Tyrannosaur necks are also similar to crocodile necks. “We can think of them as striking like a bird, and shake-feeding like a crocodile,” says Snively.

Reading the Snively article, M complexus is the big muscle that did most of the work in the Trex and also the chicken. Mammals have that muscle too - in humans it is called semispinalis captius. It is one of the big ones running up the spine and attaching at the back of the skull.

semispinalis capitus https://en.wikipedia.org/wiki/Semispinalis_muscles

I think the horse also gives a good idea about how this big muscle would support an elongated head.

horse muscles https://www.pinterest.com/pin/49398927143599016/

So your cat person: she would have a thick, muscular neck, especially in the back of the neck and down the spine. Cats usually kill with a single killing bite, and do not feed like a Trex or killer whale or alligator. But one could feed this way, and it would be a weird kind of fierce for a big cat. Dogs are closely related carnivores and they grab and shake small prey like squirrels. Your cat person would use its huge head, muscular neck, and tall stance to grab, lift and shake large prey, breaking it.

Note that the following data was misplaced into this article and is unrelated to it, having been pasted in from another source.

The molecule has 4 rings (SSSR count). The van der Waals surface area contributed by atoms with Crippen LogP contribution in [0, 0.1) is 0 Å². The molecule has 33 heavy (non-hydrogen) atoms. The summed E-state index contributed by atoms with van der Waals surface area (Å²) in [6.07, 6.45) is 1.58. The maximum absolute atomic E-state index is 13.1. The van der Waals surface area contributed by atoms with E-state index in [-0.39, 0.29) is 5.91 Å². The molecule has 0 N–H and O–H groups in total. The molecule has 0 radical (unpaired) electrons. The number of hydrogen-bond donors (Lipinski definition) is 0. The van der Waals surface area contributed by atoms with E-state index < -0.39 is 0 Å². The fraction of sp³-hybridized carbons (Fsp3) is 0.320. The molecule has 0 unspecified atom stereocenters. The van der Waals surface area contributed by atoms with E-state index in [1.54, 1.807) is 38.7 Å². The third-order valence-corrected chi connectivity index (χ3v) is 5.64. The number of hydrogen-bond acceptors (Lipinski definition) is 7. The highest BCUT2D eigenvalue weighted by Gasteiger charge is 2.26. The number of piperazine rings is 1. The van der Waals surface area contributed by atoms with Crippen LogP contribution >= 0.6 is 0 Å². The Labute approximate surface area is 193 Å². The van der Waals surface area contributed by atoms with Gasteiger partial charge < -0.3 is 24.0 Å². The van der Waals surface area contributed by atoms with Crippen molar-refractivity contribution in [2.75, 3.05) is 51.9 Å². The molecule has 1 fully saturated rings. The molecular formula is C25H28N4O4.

A cat person with a cave lion head and the posture of a Trex would be something to see, and if you see fit to make such a sketch please link it up. The Trex is canted forward slightly because of its big head and so too your cat person. A thick tail acts a counterbalance, and one sees a similar principle at work in the kangaroo. A tail that thick would probably not be prehensile but iguana-style tail whacks would be a good way to fight conspecifics you do not want to outright kill.


Strengthening the nuchal ligament I think is a good move. But you're still trying to rest a massive thick boned skull on a rather puny neck and rather puny thorax. Especially with the big cats' huge "carnivorous variants of the maxilla and mandible". That will make the face itself extremely heavy and out of balance with the posterior skull.